The Irish name Gearty was originally written in a Gaelic form as Mag Oireachtaigh, which is derived from the word "oireachtach," referring to a member of an assembly. Translating the name into English produces no less than seventeen different synonyms. But the origin of the name is most intriguing. In the 12th century, the name was simply O Roduibh but a Oireachtach O Roduibh at that time caused the name to be shortened to Oireachtach, their present form.
Early Origins of the Gearty family
The surname Gearty was first found in counties Roscommon
(Irish: Gaillimh) part of the province of Connacht
, located on the west coast of the Island, where they were one of the Hi Maine Septs in Kelly's country. They were direct descendants of the O'Connors, Kings of Connacht, and the Chief of the Clann was one of the four royal chiefs under the O'Connor. The tree on the Coat of Arms illustrates their descendancy from the O'Connors.
Early History of the Gearty family
This web page shows only a small excerpt of our Gearty research.Another 155 words (11 lines of text) covering the years 1300, 1585, 1744 and 1598 are included under the topic Early Gearty History in all our PDF Extended History products and printed products wherever possible.
Gearty Spelling Variations
Pronunciation, rather than spelling, guided scribes and church officials when recording names during the Middle Ages. This practice often resulted in one person's name being recorded under several different spellings. Numerous spelling variations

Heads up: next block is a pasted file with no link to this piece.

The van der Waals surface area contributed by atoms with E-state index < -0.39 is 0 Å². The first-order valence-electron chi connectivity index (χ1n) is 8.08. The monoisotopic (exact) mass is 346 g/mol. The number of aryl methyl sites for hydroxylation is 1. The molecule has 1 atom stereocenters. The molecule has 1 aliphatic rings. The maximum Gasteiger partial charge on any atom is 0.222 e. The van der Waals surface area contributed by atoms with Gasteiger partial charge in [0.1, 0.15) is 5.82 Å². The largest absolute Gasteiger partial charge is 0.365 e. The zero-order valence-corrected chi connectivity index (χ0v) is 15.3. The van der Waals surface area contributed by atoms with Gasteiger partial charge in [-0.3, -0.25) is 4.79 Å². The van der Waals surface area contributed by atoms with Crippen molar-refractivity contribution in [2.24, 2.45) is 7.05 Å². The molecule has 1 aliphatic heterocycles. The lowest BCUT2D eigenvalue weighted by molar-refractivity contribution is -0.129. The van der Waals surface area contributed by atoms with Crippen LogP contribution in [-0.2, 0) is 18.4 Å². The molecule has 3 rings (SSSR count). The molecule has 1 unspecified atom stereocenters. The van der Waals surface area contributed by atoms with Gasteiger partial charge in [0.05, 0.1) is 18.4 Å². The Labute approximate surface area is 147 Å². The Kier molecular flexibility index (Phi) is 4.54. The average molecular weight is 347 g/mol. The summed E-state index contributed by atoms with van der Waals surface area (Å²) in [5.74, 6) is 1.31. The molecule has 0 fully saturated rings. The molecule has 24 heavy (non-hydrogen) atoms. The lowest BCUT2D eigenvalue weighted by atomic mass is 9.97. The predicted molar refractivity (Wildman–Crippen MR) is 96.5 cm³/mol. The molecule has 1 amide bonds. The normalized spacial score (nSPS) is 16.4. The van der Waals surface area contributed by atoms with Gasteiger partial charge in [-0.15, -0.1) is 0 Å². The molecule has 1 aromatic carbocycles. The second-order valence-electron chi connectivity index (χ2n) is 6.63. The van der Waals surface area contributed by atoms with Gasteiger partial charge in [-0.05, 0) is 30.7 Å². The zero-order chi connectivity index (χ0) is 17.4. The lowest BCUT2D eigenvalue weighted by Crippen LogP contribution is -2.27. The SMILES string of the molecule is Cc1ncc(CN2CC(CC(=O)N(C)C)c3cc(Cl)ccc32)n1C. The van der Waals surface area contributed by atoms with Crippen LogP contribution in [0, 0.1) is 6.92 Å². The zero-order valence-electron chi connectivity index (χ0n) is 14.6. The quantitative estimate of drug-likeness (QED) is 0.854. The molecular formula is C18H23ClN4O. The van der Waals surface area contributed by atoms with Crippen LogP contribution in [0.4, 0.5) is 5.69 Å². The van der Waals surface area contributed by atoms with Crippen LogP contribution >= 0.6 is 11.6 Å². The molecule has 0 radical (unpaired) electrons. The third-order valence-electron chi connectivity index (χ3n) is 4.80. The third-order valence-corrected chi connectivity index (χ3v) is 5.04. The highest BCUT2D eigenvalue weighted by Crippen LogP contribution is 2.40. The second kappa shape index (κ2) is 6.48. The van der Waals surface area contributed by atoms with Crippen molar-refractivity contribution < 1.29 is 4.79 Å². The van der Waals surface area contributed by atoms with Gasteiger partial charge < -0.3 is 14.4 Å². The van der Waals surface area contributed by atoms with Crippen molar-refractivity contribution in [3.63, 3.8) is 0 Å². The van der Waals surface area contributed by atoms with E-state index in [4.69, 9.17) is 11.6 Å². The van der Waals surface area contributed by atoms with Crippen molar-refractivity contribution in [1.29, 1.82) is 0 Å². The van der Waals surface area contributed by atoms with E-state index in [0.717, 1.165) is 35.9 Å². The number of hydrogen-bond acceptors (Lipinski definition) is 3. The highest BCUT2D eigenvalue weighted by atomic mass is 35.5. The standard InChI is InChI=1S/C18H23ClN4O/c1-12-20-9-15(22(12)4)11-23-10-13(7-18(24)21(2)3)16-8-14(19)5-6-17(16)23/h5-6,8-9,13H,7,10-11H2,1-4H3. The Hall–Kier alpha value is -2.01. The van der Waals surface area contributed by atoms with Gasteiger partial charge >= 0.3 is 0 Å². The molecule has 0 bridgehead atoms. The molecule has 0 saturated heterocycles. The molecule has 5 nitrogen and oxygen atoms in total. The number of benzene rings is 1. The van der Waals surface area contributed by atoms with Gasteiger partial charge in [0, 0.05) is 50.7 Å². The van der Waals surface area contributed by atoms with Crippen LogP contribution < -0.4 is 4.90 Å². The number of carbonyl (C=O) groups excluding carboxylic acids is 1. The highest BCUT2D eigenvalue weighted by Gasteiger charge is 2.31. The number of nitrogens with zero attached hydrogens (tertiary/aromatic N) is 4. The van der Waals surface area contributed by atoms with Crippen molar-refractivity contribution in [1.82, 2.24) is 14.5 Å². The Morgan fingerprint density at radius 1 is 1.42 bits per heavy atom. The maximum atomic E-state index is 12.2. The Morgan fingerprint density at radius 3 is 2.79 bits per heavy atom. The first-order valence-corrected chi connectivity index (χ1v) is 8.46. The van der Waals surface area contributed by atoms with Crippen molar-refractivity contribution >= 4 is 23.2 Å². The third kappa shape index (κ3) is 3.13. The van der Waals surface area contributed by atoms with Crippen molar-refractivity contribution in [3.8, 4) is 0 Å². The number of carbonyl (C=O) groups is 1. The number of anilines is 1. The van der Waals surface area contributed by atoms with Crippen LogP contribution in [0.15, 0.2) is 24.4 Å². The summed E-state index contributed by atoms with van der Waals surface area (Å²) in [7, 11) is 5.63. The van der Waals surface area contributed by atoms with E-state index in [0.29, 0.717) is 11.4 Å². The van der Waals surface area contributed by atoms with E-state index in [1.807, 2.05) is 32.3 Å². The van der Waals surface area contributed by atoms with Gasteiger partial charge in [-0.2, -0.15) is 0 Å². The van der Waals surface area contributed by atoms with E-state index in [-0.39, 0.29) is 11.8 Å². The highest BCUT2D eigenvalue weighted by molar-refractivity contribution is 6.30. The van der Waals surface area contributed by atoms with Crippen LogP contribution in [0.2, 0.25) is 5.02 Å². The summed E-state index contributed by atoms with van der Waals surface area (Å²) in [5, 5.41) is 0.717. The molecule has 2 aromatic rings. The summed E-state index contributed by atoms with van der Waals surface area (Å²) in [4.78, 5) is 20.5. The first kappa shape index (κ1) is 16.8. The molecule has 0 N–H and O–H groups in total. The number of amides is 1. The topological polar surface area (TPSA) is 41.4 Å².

of the surname Gearty are preserved in these old documents. The various spellings of the name that were found include Gerrity, Gerty, Gerighty, Gerighaty, Gerety, Gerahty, Garraty, Geraty, Jerety, McGerity, MacGeraghty, MacGartie, MacGarty and many more.
Early Notables of the Gearty family (pre 1700)
Another 29 words (2 lines of text) are included under the topic Early Gearty Notables in all our PDF Extended History products and printed products wherever possible.
Migration of the Gearty family to the New World and Oceana
A massive amount of Ireland's native population left the island in the 19th century for North America and Australia
in hopes of finding more opportunities and an escape from discrimination and oppression. A great portion of these migrants arrived on the eastern shores of the North American continent. Although they were generally poor and destitute, and, therefore, again discriminated against, these Irish people were heartily welcomed for the hard labor involved in the construction of railroads, canals, roadways, and buildings. Many others were put to work in the newly established factories or agricultural projects that were so essential to the development of what would become two of the wealthiest nations in the world. The Great Potato Famine
during the late 1840s initiated the largest wave of Iris immigration. Early North American immigration and passenger lists have revealed a number of people bearing the name Gearty or a variant listed above: Robert Gerity who arrived in Philadelphia, Pennsylvania in 1858; Patrick Gerrity, also Peter and Phillip, all arrived in the 1860's; Sally McGarty arrived in New York State in 1847.
Contemporary Notables of the name Gearty (post 1700)
- Eugene Gearty, American Academy Award winning sound engineer
- Edward J. "Ed" Gearty (1923-2009), former President of the Minnesota Senate
- William Patrick Gearty, American Democrat politician, Delegate to Democratic National Convention from Illinois, 1960 CITATION[CLOSE]
The Political Graveyard: Alphabetical Name Index. (Retrieved 2015, October 19) . Retrieved from http://politicalgraveyard.com/alpha/index.html
- Conor A. Gearty, Irish Professor of Human Rights Law at the London School of Economics